These and other objects of the present invention will become apparent upon the consideration of the following description with reference to the drawings referred to therein.
According to the present invention, there is provided a sensor unit for generating signals representing the X- and Y-coordinates of a contact point. This sensor utilizes conventional one or two resistive sheet construction and is formed using generally conventional technology. In an embodiment having a single resistive sheet there is a conductive second sheet for the sensor that is used for contacting the resistive sheet. Electrodes are in contact with the resistive sheet or sheets, and voltages are applied to appropriate groups of the electrodes attached to the resistive sheets to produce orthogonal electrical fields in the resistive sheet(s).
Interposed between the two sheets that make up either embodiment of the present invention is a layer of an "enhancing" material (defined hereinafter), which material affects the effective contact resistance between the sheets such that this effective contact resistance decreases at a substantially reduced relationship with respect to the applied pressure. In this way there is a substantial difference in the effective contact resistance at differing pressures sufficient to differentiate between these pressures. The enhancing material has a resistivity substantially greater than the resistivity of the sheet(s), and can be chosen from a variety of compositions including compositions considered to be insulators. Futhermore, a variety of spacial distributions of these materials can be utilized. Circuitry connected to the sensor determines X-and Y-coordinates of a point contacted on the sensor as well as the pressure/force applied at that point.
FIG. 1 is a graphical representation of the typical effective resistance generated by pressure/force applied to the sensor of the present invention (Curve B) as contrasted with a sensor not using an enhancement material (Curve A).
FIG. 2 is a layout of a typical construction of a base unit showing the electrodes and system for applying voltages to those electrodes for use in one embodiment of the present invention.
FIG. 3 is an exploded view of a device constructed according to this embodiment of the present invention.
FIG. 4 is a schematic drawing of the sensor of this embodimmentof the present invention showing means for determining coordinate position and contact pressure/force.
FIG. 5 is an exploded view of another embodiment of the present invention in which two resistive sheets are utilized for the generation of X- and Y-coordinate signals, and the enhancement material is placed between the sheets in order to generate the Z-axis (pressure/force) signal.
It is well recognized that the resistance between two surfaces loosely in contact can be reduced by pressing these surfaces together, and that the degree of reduction is related to the area of contact and the force/pressure value. This effect can be observed in conventional touch sensors. However, this change of resistance is very abrupt upon the application of a finger or other object applied to the sensor during generation of X- and Y-coordinate signals.
This is illustrated in Curve A of FIG. 1. Plotted therein is the effective resistance between the two surfaces of the sensor as a function of applied finger pressure. The effective contact resistance Ropen is typically greater than 1 Megohm when the sheets are separated or lightly in contact without finger pressure. It may be seen that with a small pressure (e.g., 8-15 oz/in2) the effective resistance passes through a high threshold value (typically 10-50 Kohm) to a "closed" value of nominally less than 10 Kohm. The exact threshold levels are set by a controller in the associated circuitry. The high threshold level is nominally utilized to begin the taking of coordinate signals. Because the finger cannot recognize the difference in this small pressure range (but large resistance range), there can be no discrimination of the pressure level in what is referred to herein as a Z-axis signal.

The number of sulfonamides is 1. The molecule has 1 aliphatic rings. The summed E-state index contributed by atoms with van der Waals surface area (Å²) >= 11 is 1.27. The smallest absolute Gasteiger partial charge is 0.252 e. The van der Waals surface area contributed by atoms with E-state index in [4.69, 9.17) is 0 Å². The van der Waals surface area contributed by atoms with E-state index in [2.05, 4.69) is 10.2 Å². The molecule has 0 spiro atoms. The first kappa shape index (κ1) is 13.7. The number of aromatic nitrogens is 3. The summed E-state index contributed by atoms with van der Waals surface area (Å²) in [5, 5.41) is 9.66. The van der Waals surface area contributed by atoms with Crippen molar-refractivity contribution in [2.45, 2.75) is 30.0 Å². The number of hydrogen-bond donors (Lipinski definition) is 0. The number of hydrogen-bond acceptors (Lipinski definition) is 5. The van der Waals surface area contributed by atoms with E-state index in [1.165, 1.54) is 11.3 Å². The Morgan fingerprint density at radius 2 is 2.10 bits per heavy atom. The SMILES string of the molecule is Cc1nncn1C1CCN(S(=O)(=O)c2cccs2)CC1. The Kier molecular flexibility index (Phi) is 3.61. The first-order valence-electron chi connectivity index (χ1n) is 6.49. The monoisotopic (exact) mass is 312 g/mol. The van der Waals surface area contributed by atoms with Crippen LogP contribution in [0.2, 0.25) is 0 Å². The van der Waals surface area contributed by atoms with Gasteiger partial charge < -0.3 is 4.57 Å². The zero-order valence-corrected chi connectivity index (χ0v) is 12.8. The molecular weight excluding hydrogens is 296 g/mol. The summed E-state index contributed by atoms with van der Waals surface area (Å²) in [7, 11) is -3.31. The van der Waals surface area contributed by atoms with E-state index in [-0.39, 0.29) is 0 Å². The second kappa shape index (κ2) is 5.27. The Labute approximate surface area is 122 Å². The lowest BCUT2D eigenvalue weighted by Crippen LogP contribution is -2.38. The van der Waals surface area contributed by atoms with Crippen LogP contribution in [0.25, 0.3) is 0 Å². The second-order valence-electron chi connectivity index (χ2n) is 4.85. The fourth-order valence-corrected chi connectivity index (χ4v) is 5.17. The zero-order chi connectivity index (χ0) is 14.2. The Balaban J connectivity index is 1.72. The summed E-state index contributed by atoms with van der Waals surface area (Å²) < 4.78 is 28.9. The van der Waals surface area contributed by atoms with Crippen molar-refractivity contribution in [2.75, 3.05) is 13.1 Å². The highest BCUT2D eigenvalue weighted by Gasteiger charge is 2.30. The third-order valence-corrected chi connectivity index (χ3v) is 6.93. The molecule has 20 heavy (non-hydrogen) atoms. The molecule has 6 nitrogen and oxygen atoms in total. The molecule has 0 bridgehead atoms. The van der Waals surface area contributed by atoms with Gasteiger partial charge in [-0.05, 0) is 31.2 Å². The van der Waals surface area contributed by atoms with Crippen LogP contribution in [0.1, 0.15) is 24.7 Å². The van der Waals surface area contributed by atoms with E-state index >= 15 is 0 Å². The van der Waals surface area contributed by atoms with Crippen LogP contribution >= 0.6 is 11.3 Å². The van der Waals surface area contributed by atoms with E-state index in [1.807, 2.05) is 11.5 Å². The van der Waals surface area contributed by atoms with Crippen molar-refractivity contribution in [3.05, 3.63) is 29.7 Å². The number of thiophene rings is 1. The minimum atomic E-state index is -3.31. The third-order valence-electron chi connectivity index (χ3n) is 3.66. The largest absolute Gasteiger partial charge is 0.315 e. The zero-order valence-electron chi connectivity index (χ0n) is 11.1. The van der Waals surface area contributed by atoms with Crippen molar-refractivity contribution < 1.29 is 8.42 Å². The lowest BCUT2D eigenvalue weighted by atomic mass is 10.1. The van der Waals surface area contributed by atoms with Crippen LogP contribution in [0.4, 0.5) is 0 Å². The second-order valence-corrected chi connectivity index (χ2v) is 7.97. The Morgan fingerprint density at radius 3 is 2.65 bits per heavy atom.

Now referring to Curve B of FIG. 1, plotted is an "enhanced" effective resistance curve as a function of applied finger pressure. It may be seen that relatively light pressures again produce a reduction of the effective contact resistance from the open value to the high threshold value. As stated above, this threshold pressure is suitable to obtain the X-, Y-, and Z-coordinate signals. However, considerable extra force is then required to approach the "closed" value, i.e., the change in the effective contact resistance is reduced relative to the amount of pressure/force. The sensor described hereinafter achieves this enhanced characteristic whereby a valuable Z-axis signal is producible upon application of this further pressure while continuing to obtain the X and Y signals. If the slope of the curve between the threshold value and the closed value is sufficiently lowered with suitable electronic circuitry, a multiplicity of levels can be identified as a function of pressure.
It should be understood that although typical values are given relative to Curve A and B, the actual values for any specific sensor will depend considerably upon the materials of construction and the setting of a sensor controller. All the response curves, however, will be similar in shape. It should also be understood that if the contact resistance is a part of a signal generating circuit as discussed hereinafter, a decrease in the resistance provides an increase in the resultant output signal.